Eagle Forum Legislative Alerts

Tuesday, July 29, 2014

What is “Feminist Biology”?

The University of Wisconsin at Madison has decided to offer a postdoctoral fellowship in something called “feminist biology.” It’s not clear what feminist biology involves. The university says that the program “aims to develop new theory and methods in biology that reflect feminist approaches.” It will focus on gender-related research and educate young scientists about gender bias.

The director of the school’s Center for Research on Gender and Women says that this fellowship is very necessary because biology is now full of patriarchal bias and points of view that prevent women’s success. As an example, one professor cited the 19th-century view that women were less intelligent because their brains were smaller. I think that’s a silly argument. Universities don’t need a new feminist program because of what scientists believed 150 years ago. I don’t believe that bias keeps women from succeeding in biology. Women already earn more PhDs than men in this field. Women have a significant majority in undergraduate and master’s degrees and even a majority in doctoral degrees. A few departments are exceptions, but biology is not one of them.

Feminism flocked into most humanities courses years ago, and students are expected to examine literature, history, and philosophy in light of feminist perspectives. But do we now have to endure this in the sciences, too? Biology ought to be a field based on fact and reality, and your perspective should matter very little.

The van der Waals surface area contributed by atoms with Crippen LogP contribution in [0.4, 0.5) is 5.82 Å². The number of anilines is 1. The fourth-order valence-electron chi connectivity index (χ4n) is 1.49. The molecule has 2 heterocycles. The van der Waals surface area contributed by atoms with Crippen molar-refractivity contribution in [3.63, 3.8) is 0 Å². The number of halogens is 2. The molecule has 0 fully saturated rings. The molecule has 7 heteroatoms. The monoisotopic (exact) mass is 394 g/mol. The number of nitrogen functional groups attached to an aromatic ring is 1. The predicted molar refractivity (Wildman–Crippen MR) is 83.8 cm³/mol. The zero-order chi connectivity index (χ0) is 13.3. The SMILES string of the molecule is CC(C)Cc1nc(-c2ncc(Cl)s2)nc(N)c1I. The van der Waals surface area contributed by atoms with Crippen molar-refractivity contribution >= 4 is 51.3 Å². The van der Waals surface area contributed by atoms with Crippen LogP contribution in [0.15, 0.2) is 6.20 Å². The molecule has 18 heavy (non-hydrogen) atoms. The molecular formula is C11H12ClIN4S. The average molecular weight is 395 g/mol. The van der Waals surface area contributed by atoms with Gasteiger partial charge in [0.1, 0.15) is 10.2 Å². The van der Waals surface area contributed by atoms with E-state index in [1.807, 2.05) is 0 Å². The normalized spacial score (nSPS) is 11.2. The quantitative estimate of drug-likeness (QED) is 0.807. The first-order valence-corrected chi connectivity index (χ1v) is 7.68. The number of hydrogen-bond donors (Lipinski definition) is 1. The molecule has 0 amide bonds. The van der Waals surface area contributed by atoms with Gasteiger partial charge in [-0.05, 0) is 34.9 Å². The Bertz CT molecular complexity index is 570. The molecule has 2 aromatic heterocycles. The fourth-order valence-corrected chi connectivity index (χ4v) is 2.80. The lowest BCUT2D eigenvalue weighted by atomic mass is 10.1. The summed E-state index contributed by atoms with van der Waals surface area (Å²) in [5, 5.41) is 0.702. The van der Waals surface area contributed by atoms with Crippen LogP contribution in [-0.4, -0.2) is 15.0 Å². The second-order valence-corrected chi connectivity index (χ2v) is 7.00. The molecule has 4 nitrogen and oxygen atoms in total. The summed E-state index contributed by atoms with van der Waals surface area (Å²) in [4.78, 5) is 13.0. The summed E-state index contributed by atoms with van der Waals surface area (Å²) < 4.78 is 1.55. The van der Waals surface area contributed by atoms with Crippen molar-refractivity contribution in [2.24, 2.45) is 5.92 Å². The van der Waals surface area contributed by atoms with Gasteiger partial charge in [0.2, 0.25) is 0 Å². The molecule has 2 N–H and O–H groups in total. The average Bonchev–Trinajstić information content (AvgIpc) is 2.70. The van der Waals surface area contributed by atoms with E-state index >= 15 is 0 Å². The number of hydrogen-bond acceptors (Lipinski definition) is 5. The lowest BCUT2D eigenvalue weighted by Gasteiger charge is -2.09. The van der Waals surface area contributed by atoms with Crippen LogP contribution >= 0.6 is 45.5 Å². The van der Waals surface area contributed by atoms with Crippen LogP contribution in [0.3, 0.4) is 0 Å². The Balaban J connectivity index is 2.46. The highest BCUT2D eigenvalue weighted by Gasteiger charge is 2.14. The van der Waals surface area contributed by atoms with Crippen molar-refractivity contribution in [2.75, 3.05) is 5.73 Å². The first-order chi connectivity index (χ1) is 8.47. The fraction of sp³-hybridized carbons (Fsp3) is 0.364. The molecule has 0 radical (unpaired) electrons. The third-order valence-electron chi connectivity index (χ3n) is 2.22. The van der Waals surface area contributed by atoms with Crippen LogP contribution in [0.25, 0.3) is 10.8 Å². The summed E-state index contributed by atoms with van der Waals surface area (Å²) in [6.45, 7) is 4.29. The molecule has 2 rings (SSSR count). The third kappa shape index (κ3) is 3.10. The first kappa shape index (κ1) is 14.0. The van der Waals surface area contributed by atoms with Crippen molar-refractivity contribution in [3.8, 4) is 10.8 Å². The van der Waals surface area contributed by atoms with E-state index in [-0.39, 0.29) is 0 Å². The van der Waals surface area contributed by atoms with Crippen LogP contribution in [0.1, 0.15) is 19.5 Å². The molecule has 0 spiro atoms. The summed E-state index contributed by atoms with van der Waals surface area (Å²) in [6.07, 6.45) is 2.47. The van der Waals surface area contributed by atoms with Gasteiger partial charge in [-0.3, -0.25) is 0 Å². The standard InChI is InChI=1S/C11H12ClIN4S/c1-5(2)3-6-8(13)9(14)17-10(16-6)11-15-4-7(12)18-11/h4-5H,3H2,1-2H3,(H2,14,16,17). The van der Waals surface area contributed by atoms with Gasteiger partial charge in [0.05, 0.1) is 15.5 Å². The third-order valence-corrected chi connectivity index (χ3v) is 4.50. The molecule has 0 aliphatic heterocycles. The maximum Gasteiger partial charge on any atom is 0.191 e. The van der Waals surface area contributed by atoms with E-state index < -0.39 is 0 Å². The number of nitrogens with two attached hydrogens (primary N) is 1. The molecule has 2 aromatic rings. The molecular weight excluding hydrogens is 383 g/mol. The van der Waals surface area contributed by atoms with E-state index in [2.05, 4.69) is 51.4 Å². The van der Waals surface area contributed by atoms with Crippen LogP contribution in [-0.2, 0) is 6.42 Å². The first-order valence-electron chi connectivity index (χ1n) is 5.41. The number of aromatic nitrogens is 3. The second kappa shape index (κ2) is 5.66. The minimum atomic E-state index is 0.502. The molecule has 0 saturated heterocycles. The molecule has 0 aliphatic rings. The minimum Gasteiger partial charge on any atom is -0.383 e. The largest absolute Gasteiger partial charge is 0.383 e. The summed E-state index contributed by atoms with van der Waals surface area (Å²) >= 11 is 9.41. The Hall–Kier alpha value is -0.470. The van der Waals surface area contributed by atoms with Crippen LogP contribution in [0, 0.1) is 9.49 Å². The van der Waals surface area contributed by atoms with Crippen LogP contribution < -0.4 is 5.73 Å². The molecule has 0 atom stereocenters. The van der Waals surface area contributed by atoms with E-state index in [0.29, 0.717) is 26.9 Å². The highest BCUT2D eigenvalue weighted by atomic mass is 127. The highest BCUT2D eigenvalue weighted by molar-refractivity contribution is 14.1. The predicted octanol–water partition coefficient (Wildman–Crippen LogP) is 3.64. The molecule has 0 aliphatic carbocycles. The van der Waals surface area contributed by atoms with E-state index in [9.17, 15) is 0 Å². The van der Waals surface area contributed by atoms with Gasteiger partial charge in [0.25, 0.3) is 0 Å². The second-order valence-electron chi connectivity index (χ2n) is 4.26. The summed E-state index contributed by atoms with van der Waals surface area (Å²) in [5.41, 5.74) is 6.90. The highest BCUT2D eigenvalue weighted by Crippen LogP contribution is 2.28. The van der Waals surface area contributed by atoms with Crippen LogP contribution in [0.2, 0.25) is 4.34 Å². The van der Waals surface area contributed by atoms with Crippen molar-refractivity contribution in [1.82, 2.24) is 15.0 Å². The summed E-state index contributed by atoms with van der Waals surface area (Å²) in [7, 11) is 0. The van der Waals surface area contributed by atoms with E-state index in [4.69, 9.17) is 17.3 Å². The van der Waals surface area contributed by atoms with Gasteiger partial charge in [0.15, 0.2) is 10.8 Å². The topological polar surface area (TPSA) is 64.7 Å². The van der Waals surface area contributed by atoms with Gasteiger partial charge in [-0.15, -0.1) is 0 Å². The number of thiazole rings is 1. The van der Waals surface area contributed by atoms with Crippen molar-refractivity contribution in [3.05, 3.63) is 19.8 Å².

Men are starting to avoid the college departments where women predominate. Maybe that’s because men don’t want to pay for courses where feminists subordinate fact and truth to Feminist ideology. Maybe men want to learn biology as it really is, not as the feminists are trying to change it.

Listen to the radio commentary here:

2 comments:

Patrick said...

As a scientist, I can attest that there are enough issues with the way science is done in this country to warrant adding feminist voices to the scientific community. For example, many drugs go to market without ever being tested on female animals. For some drugs, this has caused significant problems with inaccurate dosages. Furthermore, last I heard there were only five drugs approved for use during pregnancy. Five.
The number of female biologists is certainly sizable and growing. Still, being female does not automatically sensitize someone to notice gender biases in research methodologies. I think there is a niche waiting to be filled based on pointing out these biases and helping the scientific community make positive changes. We probably don't need a lot of scientists specializing in feminist biology, but there's a place for such a specialty.

Anonymous said...

Taking a degree in feminist biology should disqualify the holder from participating in biology. If there is bias in research, it's probably the result of feminist insistence on equality (i.e., identity). Nevertheless, it seems insufficient grounds for establishing a whole new degree program.

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